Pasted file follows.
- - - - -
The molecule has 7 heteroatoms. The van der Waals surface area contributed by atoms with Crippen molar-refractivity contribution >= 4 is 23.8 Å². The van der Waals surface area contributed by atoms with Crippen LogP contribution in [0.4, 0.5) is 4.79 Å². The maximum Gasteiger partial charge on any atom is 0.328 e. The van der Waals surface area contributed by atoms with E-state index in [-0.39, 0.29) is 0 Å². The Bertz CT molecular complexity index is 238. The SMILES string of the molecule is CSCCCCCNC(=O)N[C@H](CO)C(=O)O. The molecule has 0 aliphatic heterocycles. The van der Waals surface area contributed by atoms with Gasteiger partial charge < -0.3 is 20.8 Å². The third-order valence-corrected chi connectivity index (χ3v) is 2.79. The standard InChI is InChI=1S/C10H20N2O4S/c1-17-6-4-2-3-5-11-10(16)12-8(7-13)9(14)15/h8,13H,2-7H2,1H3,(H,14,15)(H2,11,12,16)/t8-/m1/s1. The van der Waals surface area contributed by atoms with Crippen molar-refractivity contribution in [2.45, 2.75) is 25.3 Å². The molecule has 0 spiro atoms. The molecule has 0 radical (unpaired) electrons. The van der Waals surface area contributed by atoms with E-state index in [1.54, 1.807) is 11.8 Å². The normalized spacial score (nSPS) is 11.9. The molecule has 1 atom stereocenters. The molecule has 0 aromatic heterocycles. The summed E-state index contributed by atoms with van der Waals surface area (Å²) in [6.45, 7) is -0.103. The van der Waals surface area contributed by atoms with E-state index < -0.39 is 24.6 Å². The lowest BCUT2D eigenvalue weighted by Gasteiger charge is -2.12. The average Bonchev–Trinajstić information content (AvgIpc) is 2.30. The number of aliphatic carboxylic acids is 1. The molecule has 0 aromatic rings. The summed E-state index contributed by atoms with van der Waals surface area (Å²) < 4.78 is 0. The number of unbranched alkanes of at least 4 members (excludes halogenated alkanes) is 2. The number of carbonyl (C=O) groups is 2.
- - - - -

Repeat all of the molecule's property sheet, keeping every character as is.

The molecule has 7 heteroatoms. The van der Waals surface area contributed by atoms with Crippen molar-refractivity contribution >= 4 is 23.8 Å². The van der Waals surface area contributed by atoms with Crippen LogP contribution in [0.4, 0.5) is 4.79 Å². The maximum Gasteiger partial charge on any atom is 0.328 e. The van der Waals surface area contributed by atoms with E-state index in [-0.39, 0.29) is 0 Å². The Bertz CT molecular complexity index is 238. The SMILES string of the molecule is CSCCCCCNC(=O)N[C@H](CO)C(=O)O. The molecule has 0 aliphatic heterocycles. The van der Waals surface area contributed by atoms with Gasteiger partial charge < -0.3 is 20.8 Å². The third-order valence-corrected chi connectivity index (χ3v) is 2.79. The standard InChI is InChI=1S/C10H20N2O4S/c1-17-6-4-2-3-5-11-10(16)12-8(7-13)9(14)15/h8,13H,2-7H2,1H3,(H,14,15)(H2,11,12,16)/t8-/m1/s1. The van der Waals surface area contributed by atoms with Crippen molar-refractivity contribution in [2.45, 2.75) is 25.3 Å². The molecule has 0 spiro atoms. The molecule has 0 radical (unpaired) electrons. The van der Waals surface area contributed by atoms with E-state index in [1.54, 1.807) is 11.8 Å². The normalized spacial score (nSPS) is 11.9. The molecule has 1 atom stereocenters. The molecule has 0 aromatic heterocycles. The summed E-state index contributed by atoms with van der Waals surface area (Å²) in [6.45, 7) is -0.103. The van der Waals surface area contributed by atoms with E-state index < -0.39 is 24.6 Å². The lowest BCUT2D eigenvalue weighted by Gasteiger charge is -2.12. The average Bonchev–Trinajstić information content (AvgIpc) is 2.30. The number of aliphatic carboxylic acids is 1. The molecule has 0 aromatic rings. The summed E-state index contributed by atoms with van der Waals surface area (Å²) < 4.78 is 0. The number of unbranched alkanes of at least 4 members (excludes halogenated alkanes) is 2. The number of carbonyl (C=O) groups is 2.